The Cannes Film Festival jury, led by American director Tim Burton, honoured the film with the Grand Prix. The Grand Prix is the festival's second most prestigious award, after the Palme d'Or which was won by Uncle Boonmee Who Can Recall His Past Lives in 2010.[16] Of Gods and Men also received the Prize of the Ecumenical Jury.[32] In France, it won the César Awards 2011 for Best Film, Lonsdale as Best Supporting Actor and Best Cinematography.[33] In total it was nominated in eleven categories, which was more than any other film that year. The other nominations were for Wilson as Best Actor, Olivier Rabourdin as Best Supporting Actor, Best Director, Best Original Screenplay, Best Sound, Best Editing, Best Costume Design and Best Production Design.[34] It won the 16th Lumière Award for Best Film and Lonsdale received the Best Actor prize.[35] It was also nominated for Best Director and Wilson as Best Actor.[36]

At the 23rd European Film Awards, the film was nominated for Best Film and Best Cinematography.[37] It received the 2010 National Board of Review Award for Best Foreign Language Film.[38] The British Academy of Film and Television Arts nominated it for Best Film Not in the English Language at the 64th BAFTA Awards.[39] It was selected as France's submission for the Academy Award for Best Foreign Language Film at the 83rd Academy Awards, but it did not make the final shortlist.[40][41]

See also


  1. "Of Gods and Men (2011) – Box Office Mojo". Box Office Mojo. Retrieved 28 September 2013.
  2. "Of Gods and Men Press Kit" (PDF). Sony Classics. Retrieved 28 September 2013.
  3. "Review: Of Gods and Men". Blog. Fallible Blogma. March 1, 2011. Retrieved September 28, 2013.
  4. 1 2 3 Lemercier, Fabien (11 December 2009). "Beauvois focuses on monks of Tibhirine in Des Hommes et des Dieux". Cineuropa. Retrieved 16 April 2010.
  5. John W. Kiser, The Monks of Tibhirine: Faith, Love, and Terror in Algeria, St. Martin's Press 2002, ISBN 978-0312253172
  6. 1 2 3 4 Schwartz, Arnaud (5 September 2010). "" Des hommes et des dieux ", itinéraire d'un film rare". La Croix (in French). France. Retrieved 7 September 2010.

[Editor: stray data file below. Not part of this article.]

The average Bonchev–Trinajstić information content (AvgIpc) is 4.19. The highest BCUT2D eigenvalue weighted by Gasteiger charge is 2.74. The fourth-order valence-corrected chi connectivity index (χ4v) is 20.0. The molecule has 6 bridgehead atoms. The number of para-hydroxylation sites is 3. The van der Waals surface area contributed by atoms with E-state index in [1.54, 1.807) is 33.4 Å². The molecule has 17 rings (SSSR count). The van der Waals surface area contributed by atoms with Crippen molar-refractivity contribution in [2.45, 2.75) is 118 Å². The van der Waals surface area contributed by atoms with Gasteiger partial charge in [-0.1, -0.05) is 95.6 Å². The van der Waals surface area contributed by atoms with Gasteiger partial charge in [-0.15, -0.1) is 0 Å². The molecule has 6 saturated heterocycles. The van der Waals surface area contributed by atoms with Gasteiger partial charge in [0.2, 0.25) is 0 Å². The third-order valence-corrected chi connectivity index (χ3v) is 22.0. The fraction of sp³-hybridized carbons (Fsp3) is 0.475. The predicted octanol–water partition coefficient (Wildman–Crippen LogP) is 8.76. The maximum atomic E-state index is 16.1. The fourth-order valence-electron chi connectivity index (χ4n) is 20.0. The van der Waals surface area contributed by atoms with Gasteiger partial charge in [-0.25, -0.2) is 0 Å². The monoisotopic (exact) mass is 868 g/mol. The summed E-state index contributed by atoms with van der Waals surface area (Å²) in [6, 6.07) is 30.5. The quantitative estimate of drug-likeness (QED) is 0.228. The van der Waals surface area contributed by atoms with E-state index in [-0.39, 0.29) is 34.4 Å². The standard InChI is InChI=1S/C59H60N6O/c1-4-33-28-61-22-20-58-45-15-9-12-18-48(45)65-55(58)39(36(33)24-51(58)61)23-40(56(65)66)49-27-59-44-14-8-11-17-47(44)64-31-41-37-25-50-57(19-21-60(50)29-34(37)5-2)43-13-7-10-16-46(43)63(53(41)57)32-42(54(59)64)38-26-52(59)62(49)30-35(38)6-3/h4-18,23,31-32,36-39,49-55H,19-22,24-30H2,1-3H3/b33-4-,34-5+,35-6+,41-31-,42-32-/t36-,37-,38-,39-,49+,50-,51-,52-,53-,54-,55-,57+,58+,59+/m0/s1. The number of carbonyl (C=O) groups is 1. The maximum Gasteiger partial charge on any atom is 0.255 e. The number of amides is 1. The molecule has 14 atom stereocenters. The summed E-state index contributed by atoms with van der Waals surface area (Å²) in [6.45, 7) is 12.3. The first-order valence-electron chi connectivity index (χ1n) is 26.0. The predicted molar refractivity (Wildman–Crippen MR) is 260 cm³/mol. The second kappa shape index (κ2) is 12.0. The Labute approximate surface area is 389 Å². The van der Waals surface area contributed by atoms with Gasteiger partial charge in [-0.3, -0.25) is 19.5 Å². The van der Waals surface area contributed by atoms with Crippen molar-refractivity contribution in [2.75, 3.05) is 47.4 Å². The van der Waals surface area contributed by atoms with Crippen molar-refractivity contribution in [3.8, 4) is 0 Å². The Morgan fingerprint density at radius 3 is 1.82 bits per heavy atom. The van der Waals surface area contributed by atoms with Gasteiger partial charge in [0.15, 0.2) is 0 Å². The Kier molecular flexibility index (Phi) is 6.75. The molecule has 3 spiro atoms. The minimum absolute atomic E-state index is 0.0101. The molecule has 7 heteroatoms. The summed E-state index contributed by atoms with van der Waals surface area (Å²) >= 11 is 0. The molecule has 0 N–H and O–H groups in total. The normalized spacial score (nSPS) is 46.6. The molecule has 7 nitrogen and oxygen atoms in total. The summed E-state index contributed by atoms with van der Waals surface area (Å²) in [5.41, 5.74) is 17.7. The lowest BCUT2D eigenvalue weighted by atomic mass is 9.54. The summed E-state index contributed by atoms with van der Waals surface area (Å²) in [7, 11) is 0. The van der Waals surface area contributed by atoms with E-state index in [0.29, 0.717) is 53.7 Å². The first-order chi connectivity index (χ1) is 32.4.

7. 1 2 Lorrain, François-Guillaume (27 May 2010). "Lambert Wilson, moine prieur". Le Point (in French). France. Retrieved 10 June 2010.
  8. Lemercier, Fabien (20 May 2010). "Interview with Xavier Beauvois". Cineuropa. Retrieved 10 June 2010.
  9. 1 2 Lemercier, Fabien (30 September 2010). "Of Gods and Men reigns in theatres". Cineuropa. Retrieved 30 September 2010.
  10. Alexandre, Xavier (25 May 2010). "Jean-Marie Frin est un des moines de Tibhirine". Ouest-France (in French). Retrieved 28 May 2010.
  11. Staff writer (3 September 2010). "Les moines de Tibhirine, jusqu'au bout de l'engagement". La Croix (in French). France. Retrieved 4 September 2010.
  12. Cereja, Pierre-Louis (5 September 2010). "Michael Lonsdale : " Je joue à l'instinct "". L'Alsace (in French). Retrieved 6 September 2010.
  13. Staff writer (30 November 2009). "Un film sur les moines de Tibéhirine". Le Parisien (in French). France. Retrieved 16 April 2010.
  14. Mebarek, Walid (30 August 2010). "Des hommes et des dieux, sortie le 8 septembre". El Watan (in French). Retrieved 20 August 2010.
  15. "The screenings guide" (PDF). festival-cannes.com. Cannes Film Festival. Retrieved 5 September 2010.
  16. 1 2 Chang, Justin (23 May 2010). "'Uncle Boonmee' wins Palme d'Or". Variety. Retrieved 23 May 2010.
  17. "Of Gods and Men". Screenrush. Tiger Global. Retrieved 3 December 2010.
  18. Jones, Emma (3 December 2010). "Monk tragedy Of Gods and Men proves surprise hit". BBC. Retrieved 3 December 2010.